Posted on

The Payback on Executive Coaching

Lots of global leaders these days are finding a unique form of value in their relationship with an executive coach.

Not despite but rather because these talented leaders bring years of experience to their current corporate management roles, they understand that the right executive coach can help them uncover strategic blind spots and focus on what’s most important for their enterprises as well as their careers.

These leaders – across every function and industry sector – recognise their capacity to realise their own performance potential is influenced not only by their own actions and perspectives but also by perceptions about their commitment to lead.

They regularly stop to consider how their decisions reverberate across the organisation. They reveal themselves with candor and humility to an executive coach who can help detect strengths and weaknesses. They accept constructive feedback, and challenge themselves to do better.

Yet the time it takes to engage meaningfully, one-on-one with an executive coach does prevent them from tackling other priorities. But this is the kind of investment with enormous returns on investment.

The payback on executive coaching is realised in many forms. It is, much like the coaching and learning journey, highly personalised.

Because no two executives bring the same life and career experience to a role, and no two walk in the same shoes every day as they engage with other leaders, customers, employees, shareholders and competitors, the coaching journey for each global executive can be uniquely rewarding.

There is some correlation between the depth of the coaching dialogue and exercises and the key takeaways for the coached leader.

The coaching engagement is meant to illuminate, to stretch and to improve the individual. The goal is to take the leader from their current state to a future condition that will bear fruit for them and the enterprises they serve.

The means to getting there is a deep and abiding trust in the coach and the process.

It’s important to remember that the pathway itself may only become clearer once the individual executive gets a better glimpse of his or her true self and comes to terms with who they really are and what they want to do on the road ahead.

The journey is its own reward, and the payback best measured with a new and more expansive view of personal growth and discovery.

Share this:LinkedInTwitterFacebook

You May Also Like

  • Posted on

    “Are you managing your culture?” If any of the seven questions that follow receives a negative response, the answer is, almost certainly, “not so much.”

    John Burdett is a best-selling author on leadership and organisation culture, and is Leadership adviser to TRANSEARCH International. In “The 7 Questions Every CEO Should Ask About Culture” (PDF) John explains in detail why you should ask yourself these 7 key questions about organisational culture.

    The 7 Questions Every CEO Should Ask About Culture

    John O. Burdett on TRANSEARCH International

    For a great organization, culture isn't an abstract or vague concept ... it's real ... it speaks to people. It's not a competitive advantage ... it's a competitive imperative. Read »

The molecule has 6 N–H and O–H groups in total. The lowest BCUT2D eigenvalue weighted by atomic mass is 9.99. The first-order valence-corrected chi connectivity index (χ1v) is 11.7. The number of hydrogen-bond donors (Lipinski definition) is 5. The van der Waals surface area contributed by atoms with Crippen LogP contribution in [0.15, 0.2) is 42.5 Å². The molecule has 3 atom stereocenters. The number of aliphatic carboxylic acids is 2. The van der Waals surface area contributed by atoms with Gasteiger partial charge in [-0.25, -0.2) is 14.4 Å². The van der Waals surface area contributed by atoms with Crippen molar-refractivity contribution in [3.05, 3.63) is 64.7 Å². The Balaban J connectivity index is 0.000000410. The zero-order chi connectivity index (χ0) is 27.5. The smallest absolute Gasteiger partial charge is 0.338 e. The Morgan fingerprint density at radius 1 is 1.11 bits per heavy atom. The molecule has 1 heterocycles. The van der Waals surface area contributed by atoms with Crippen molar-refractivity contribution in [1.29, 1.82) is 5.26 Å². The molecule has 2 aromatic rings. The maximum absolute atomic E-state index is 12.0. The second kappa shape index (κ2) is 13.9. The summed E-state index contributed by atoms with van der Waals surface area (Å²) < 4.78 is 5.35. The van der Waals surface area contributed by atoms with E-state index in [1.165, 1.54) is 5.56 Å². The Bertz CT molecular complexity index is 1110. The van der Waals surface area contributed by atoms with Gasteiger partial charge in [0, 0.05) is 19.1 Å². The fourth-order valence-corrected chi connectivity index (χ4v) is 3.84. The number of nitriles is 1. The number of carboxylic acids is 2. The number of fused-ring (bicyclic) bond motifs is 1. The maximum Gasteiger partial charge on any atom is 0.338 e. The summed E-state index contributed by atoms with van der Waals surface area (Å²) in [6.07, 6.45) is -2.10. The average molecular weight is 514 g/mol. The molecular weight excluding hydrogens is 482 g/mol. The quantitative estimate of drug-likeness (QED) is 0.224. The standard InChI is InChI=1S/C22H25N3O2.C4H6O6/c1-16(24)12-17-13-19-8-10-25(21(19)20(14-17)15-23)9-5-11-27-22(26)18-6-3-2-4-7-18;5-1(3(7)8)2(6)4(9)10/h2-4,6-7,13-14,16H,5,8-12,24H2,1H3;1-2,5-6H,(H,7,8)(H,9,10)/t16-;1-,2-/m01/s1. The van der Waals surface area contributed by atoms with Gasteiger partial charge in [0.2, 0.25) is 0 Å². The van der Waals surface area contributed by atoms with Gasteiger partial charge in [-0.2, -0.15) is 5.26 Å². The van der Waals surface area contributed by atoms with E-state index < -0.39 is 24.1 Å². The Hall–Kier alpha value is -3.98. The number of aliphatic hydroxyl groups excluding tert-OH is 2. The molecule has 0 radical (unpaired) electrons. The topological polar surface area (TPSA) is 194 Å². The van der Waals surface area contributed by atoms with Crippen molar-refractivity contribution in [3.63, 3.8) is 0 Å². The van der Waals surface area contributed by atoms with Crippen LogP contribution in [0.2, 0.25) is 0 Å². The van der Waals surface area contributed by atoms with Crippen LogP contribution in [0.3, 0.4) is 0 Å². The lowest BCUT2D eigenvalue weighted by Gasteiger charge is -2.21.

Share this:LinkedInTwitterFacebook

  • Posted on

    3 thought-provoking leadership development articles: “The Future of Leadership Development”, “Learn from People, Not Classes” and “We’re Giving Ownership of Development to Individuals”

    Educating the Next Generation of Leaders

    Mihnea Moldoveanu, Das Narayandas, Reid Hoffman, Chris Yeh, Ben Casnocha on Harvard Business Review

    The need for leadership development has never been more urgent. Companies of all sorts realize that to survive in today's volatile, uncertain, complex, and ambiguous environment, they need leadership ... Read »

    Share this:LinkedInTwitterFacebook

  • Posted on

    Louise Garver explains how to project your brand and value proposition in your resume and online.

    Executive Resumes & LinkedIn Profiles Refresher For 2019

    Louise Garver on BlueSteps

    Is your 2019 New Year’s Resolution to find a new and challenging executive role? If so, you will need to make sure your search strategy is effective, your resume meets best practices, and your Linke... Read »

    Share this:LinkedInTwitterFacebook

  • Posted on

    When it comes to pursuing an advanced degree, most professionals wonder ‘Will the output of time and energy be worth it?’ It’s a big commitment, especially for established professionals who usually have plenty to balance already. Inviting more work can seem daunting. Ultimately, the value of any rigorous endeavour rests in the mind of the person pursuing it.

    What is the ROI on a Graduate Degree?

    Chris Swan on LinkedIn

    As an executive recruiter, I think about career trajectories a lot. When it comes to pursuing an advanced degree, most professionals wonder-will the output of time and energy be worth it? It’s a big... Read »

    Share this:LinkedInTwitterFacebook

  • Posted on

    Kelly Stubbs, Practice Manager, Technical & Operations at Slade Executive, explains how those of us with experiences over time can help guide and mentor others who are starting their professional life or making a change in their career.

    Experience - your gift to give

    Kelly Stubbs on The Slade Report

    A couple of times lately, younger professional women have come to seek my advice on some situations they’ve found themselves in in their work life... Anything from discussing appropriate work wear, ... Read »

    Share this:LinkedInTwitterFacebook

Tagged

, , , , , , , , , ,